What can people locked up inside four walls do to refuse the reality imposed on them? Not a lot, but they can refuse to eat.

The fact that several jailed Palestinian prisoners have been on hunger strike for months afflicts me deep on the inside like a blow in the gut. Israel’s policy of detaining Palestinians without charge for long periods is well known.

The survival instinct orders us to eat and when we disobey, our lives are at risk. There are many stories about hungry people lost in an unfamiliar landscape who eat raw animal flesh, grass or leaves, or even kill and steal to fill their bellies. If Palestinian prisoners, in an enclosed, familiar space, choose to refuse food, it’s surely because they are desperate too. Does the survival instinct sometimes tell us to be free, even at the risk of death?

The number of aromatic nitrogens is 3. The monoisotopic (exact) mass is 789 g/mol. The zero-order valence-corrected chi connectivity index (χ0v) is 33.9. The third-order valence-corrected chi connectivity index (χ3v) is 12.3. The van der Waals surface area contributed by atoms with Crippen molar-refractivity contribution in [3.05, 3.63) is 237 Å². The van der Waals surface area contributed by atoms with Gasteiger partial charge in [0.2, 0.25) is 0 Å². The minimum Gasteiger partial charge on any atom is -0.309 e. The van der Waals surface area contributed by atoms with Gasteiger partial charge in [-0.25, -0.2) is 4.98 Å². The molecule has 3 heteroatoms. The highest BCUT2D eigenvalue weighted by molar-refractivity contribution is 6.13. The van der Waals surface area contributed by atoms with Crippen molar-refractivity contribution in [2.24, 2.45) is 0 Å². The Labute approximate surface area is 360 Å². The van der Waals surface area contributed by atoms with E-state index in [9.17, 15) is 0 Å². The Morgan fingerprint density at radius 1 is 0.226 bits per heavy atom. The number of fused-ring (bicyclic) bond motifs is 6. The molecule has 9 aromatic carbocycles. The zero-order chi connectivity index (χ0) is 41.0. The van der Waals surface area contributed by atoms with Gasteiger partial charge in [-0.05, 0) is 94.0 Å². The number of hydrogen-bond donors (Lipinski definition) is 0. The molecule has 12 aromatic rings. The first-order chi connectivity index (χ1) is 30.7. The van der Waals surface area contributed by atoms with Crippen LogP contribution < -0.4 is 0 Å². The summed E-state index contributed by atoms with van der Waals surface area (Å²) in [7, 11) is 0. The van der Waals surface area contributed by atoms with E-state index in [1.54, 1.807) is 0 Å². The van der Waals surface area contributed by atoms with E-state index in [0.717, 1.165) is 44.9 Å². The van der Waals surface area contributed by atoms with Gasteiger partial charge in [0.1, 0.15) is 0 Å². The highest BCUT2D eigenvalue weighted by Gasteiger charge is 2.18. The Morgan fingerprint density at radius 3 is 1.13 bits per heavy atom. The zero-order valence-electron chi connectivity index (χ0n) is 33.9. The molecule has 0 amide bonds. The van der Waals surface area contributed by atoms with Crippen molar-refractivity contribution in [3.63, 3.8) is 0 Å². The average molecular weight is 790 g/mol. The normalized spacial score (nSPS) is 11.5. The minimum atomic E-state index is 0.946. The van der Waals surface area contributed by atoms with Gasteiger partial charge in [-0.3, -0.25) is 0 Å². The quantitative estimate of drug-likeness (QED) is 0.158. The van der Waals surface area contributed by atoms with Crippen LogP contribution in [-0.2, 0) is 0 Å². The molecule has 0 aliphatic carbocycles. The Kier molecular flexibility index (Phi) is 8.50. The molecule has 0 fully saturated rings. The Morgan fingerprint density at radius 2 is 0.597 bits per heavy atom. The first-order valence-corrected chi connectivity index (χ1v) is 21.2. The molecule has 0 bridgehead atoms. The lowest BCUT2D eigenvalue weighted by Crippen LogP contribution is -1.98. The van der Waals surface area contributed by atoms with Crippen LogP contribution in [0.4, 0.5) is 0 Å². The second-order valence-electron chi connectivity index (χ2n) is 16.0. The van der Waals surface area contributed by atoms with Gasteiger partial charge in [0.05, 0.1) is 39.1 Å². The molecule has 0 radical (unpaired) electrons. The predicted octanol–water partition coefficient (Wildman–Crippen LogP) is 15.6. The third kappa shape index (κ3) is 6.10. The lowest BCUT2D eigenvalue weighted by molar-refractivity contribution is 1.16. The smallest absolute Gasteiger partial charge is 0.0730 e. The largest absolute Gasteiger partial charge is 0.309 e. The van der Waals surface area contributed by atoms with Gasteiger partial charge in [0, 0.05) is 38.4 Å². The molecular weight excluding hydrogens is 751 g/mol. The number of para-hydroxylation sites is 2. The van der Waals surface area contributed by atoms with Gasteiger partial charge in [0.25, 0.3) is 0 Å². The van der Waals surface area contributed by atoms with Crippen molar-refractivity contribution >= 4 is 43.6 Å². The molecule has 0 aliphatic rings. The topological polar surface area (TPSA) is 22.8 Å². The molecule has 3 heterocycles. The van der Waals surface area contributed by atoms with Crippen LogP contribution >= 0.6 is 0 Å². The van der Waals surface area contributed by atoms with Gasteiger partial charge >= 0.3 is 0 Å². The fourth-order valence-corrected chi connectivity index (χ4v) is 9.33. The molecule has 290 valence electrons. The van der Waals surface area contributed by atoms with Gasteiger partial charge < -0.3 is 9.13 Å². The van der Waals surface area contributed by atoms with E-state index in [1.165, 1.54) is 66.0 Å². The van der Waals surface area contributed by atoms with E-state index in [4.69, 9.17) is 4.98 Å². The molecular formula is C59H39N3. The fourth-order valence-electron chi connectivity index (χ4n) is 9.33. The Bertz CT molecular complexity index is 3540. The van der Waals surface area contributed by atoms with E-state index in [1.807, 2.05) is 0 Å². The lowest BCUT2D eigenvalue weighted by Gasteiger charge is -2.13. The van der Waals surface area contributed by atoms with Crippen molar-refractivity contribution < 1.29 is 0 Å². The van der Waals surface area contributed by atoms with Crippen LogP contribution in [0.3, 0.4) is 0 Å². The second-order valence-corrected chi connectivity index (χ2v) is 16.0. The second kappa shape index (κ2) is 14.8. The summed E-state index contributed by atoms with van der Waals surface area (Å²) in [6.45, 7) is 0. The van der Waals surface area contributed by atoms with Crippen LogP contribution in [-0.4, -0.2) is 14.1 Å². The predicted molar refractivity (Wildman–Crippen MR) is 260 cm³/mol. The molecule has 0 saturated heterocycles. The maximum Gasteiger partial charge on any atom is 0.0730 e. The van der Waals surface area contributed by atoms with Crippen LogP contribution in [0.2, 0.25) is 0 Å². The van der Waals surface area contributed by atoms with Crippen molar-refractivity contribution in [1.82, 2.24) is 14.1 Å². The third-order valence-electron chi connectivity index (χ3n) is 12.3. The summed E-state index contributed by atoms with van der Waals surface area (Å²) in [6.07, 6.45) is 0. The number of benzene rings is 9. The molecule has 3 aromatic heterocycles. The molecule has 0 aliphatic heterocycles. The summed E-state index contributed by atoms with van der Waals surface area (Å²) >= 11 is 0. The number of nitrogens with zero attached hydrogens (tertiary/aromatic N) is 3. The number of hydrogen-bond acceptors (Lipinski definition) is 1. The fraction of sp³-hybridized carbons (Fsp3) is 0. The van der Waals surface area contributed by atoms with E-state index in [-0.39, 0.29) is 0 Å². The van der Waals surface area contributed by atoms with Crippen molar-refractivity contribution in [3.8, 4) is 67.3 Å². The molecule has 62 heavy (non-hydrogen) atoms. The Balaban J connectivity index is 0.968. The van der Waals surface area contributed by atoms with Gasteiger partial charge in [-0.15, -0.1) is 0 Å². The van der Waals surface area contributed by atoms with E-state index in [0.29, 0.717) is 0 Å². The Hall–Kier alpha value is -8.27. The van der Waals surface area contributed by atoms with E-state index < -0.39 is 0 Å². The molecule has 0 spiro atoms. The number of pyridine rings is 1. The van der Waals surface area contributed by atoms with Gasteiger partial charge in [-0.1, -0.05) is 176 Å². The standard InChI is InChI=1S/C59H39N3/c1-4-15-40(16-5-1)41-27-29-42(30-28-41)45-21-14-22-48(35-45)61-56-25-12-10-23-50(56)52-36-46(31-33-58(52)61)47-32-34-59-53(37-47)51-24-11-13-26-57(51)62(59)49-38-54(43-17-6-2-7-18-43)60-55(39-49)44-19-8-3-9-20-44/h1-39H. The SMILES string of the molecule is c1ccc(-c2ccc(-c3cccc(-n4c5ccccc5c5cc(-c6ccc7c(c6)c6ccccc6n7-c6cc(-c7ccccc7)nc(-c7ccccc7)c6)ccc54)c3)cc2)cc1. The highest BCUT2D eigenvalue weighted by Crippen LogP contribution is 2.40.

When I sat down to write this, the Addameer Prisoner Support and Human Rights Association reported at least a dozen individual hunger strikers in Israeli jails. At that time we were in Ramadan.

During the fast I began to understand some of their feelings, though never for more than the length of a day, from sunrise to sunset, without food. As each hour passes the hunger-voice gets louder, our bodies feel weak, we are faint, we get headaches, yet our faith keeps us going. And of course we know it's going to end soon.

Hunger strikers can’t know this for sure. Probably hunger stings their veins like electric shocks, on and on, yet they keep the hunger fight alive, day after day, month after month, without knowing when it's going to end, until the time comes when they are no longer hungry. Of course they’d hope to survive. But in Palestine to eat is to continue down the road to death.